The cat-pill-moment was the last of over a dozen moments of realization that we need to put our cats to sleep. We kept putting it off in hopes that a magic solution would appear. Maybe there was an idea we hadn’t considered. We had tried anti-stress collars, pheromone plug-ins, different litter substrates, antidepressants, and more. Could we build a pee-proof room for them in the basement? Perhaps there was a friend that might adopt them that we hadn’t considered? “Do you know anyone that would be interested in adopting two sweet 15-year-old cats? They can’t be around dogs, are scared of young kids, and regularly pee outside of the litter box. They are declawed in the front, so I’m not sure how they’d do outside.” This question was usually met with a blank stare. I get it. It’s a hard sell. But, surely, there had to be someone that was in a better situation to take them than us.

As I looked around what we jokingly referred to as “the cathroom”, I knew it was really time. I texted our nanny, Wendy, that the time had come for the cats. “Don’t worry,” she responded I’ll take care of everything”. And I knew she would because she’s Wendy, and when she is on something, it happens.

Looking back at what these cats have meant to me throughout the years has been heart wrenching. I adopted them from a genetics a lab in 2003. I had just found my first apartment without roommates, and had been desperate to adopt a feline companion. I had just completed first year of vet school and was overcome with stress and anxiety. I thought adopting a cat would help me get through it. And it did.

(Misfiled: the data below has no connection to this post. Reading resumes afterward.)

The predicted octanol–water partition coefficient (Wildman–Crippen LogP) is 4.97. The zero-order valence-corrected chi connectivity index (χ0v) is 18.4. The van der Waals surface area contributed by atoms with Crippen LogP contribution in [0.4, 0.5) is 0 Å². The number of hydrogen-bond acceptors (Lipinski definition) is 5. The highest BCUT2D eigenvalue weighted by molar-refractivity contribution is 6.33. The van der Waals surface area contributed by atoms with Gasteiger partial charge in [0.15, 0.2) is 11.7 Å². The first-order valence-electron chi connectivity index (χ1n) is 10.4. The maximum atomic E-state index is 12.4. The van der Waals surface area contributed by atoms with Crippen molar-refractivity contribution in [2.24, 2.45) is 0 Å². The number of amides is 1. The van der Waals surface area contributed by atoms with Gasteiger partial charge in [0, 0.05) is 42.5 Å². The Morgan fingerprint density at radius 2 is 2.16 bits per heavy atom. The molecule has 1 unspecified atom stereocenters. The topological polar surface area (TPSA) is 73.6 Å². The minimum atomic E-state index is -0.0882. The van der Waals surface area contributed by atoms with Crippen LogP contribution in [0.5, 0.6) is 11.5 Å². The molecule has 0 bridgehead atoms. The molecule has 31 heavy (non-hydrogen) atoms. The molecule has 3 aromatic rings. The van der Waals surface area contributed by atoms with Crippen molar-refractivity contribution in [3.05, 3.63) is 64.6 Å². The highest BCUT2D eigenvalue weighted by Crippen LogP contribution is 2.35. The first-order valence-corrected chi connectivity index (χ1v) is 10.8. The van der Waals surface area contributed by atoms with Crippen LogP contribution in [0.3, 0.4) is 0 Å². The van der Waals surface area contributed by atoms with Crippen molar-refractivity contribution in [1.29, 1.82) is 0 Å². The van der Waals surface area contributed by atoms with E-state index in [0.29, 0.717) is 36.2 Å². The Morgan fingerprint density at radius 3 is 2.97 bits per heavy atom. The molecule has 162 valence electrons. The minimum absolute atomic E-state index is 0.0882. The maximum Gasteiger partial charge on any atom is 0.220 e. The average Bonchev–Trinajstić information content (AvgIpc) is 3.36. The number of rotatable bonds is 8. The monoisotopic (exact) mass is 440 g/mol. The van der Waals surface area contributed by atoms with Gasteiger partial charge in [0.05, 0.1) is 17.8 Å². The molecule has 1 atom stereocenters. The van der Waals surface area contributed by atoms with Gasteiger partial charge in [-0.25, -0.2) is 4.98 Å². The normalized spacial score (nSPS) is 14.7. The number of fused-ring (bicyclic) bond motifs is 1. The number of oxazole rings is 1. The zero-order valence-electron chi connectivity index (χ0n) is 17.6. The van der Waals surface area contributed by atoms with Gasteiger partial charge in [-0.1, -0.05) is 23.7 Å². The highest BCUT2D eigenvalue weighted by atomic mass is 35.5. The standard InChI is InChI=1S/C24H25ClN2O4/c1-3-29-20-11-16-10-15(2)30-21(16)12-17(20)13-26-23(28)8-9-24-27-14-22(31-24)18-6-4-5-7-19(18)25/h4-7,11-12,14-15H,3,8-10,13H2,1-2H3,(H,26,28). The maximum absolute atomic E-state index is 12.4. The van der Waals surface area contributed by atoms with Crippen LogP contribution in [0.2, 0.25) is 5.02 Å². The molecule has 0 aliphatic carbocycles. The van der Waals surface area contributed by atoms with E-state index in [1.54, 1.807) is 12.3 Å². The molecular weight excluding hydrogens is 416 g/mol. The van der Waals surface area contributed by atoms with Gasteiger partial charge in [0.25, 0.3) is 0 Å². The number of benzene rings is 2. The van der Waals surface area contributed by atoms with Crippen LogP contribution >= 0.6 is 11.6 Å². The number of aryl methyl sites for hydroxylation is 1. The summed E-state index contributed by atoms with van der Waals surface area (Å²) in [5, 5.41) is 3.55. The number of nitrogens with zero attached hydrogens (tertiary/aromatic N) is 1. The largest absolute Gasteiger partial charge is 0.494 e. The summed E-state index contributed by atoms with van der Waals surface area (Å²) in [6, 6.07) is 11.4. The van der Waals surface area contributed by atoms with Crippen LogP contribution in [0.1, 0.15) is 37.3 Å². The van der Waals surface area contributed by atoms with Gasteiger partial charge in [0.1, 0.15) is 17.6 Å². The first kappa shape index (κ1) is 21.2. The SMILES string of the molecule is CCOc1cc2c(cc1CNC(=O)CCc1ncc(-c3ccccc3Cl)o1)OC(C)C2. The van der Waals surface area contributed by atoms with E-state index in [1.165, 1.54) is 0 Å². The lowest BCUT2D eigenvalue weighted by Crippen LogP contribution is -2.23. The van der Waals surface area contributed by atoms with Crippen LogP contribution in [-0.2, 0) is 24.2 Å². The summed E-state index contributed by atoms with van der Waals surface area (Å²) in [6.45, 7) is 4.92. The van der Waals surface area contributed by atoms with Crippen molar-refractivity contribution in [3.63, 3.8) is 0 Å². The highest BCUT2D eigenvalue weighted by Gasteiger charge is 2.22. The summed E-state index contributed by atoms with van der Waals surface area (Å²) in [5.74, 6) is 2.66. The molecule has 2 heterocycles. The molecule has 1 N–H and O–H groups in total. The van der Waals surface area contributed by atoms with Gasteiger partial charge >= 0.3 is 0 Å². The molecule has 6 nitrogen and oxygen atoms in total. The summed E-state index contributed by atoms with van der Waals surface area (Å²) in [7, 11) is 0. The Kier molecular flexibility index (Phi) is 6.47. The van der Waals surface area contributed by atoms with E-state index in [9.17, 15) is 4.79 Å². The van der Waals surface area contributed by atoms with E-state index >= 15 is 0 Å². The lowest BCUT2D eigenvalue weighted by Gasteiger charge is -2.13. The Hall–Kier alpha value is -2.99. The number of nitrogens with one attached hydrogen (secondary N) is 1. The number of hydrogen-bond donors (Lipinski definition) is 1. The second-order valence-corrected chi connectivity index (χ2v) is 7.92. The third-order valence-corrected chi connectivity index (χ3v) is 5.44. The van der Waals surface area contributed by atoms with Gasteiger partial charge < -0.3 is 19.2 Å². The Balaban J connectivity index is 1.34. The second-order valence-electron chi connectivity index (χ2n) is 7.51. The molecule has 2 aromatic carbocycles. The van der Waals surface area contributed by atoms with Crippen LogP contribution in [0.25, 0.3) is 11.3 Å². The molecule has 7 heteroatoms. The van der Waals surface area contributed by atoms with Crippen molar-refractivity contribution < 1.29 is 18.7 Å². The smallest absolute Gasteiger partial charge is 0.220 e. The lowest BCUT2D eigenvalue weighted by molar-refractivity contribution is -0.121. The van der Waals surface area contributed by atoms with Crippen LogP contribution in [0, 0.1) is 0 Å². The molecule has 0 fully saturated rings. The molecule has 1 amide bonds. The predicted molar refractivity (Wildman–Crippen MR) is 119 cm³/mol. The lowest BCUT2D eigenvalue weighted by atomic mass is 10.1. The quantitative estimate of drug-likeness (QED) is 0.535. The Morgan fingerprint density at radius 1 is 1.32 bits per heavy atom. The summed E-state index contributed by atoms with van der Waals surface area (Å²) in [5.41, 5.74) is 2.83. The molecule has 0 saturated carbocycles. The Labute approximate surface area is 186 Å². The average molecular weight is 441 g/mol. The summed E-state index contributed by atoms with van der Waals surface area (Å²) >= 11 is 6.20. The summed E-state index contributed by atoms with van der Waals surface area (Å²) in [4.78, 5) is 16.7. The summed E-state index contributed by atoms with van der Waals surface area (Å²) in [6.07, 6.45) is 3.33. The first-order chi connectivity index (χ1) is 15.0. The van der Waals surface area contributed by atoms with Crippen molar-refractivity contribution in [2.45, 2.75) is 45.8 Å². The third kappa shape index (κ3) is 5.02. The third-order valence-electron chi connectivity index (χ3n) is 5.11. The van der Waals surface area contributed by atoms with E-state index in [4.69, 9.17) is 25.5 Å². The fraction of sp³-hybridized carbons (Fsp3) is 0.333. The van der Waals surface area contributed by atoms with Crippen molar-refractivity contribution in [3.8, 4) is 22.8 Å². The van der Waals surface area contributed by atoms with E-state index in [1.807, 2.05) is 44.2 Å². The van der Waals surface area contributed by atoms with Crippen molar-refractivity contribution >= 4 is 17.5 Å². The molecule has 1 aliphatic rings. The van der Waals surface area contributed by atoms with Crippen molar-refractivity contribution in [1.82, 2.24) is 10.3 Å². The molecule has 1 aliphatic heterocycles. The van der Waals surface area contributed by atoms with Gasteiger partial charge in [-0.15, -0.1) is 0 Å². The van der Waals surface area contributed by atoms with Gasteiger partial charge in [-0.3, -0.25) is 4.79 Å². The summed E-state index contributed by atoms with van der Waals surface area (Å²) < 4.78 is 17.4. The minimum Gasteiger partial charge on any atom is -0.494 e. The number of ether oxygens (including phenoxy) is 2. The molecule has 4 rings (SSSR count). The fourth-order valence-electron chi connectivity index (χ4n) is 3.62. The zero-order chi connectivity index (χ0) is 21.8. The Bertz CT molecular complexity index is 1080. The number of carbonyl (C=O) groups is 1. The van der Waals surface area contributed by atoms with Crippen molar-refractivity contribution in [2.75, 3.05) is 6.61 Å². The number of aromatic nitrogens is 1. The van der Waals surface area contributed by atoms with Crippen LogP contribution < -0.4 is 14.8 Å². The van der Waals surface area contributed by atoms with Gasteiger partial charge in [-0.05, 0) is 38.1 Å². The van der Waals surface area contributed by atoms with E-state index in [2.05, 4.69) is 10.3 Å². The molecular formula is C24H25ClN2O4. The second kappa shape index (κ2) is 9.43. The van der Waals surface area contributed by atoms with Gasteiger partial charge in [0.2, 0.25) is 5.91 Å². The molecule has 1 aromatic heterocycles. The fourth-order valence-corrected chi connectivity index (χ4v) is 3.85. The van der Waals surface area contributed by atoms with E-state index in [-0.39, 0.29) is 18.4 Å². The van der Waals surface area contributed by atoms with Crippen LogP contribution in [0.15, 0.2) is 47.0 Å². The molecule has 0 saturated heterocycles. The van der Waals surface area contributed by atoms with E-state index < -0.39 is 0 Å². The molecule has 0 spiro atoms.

I had originally planned to only adopt one cat, but decided to take a second when we couldn’t find a home for Jaye. She wasn’t much to look at. She had allergies even back then and had large clumps of fur missing from her face. She had one canine tooth that sometimes stuck out (her snaggle tooth), and was completely black aside from two little white strands on her chest. I knew I wanted Nikko from the moment I saw her. She was a gorgeous: a Siamese point tabby with bright blue eyes. In the colony, she was called Clarice, but all I could think when I heard that name was Silence of the Lambs, so I decided on Nikko, which means ‘cat’ in Japanese. All of the kittens in Jaye’s litter were named after Men in Black characters, a movie I have still never seen. We kept the name Jaye, but somehow a Baby got added to the front, and it stuck.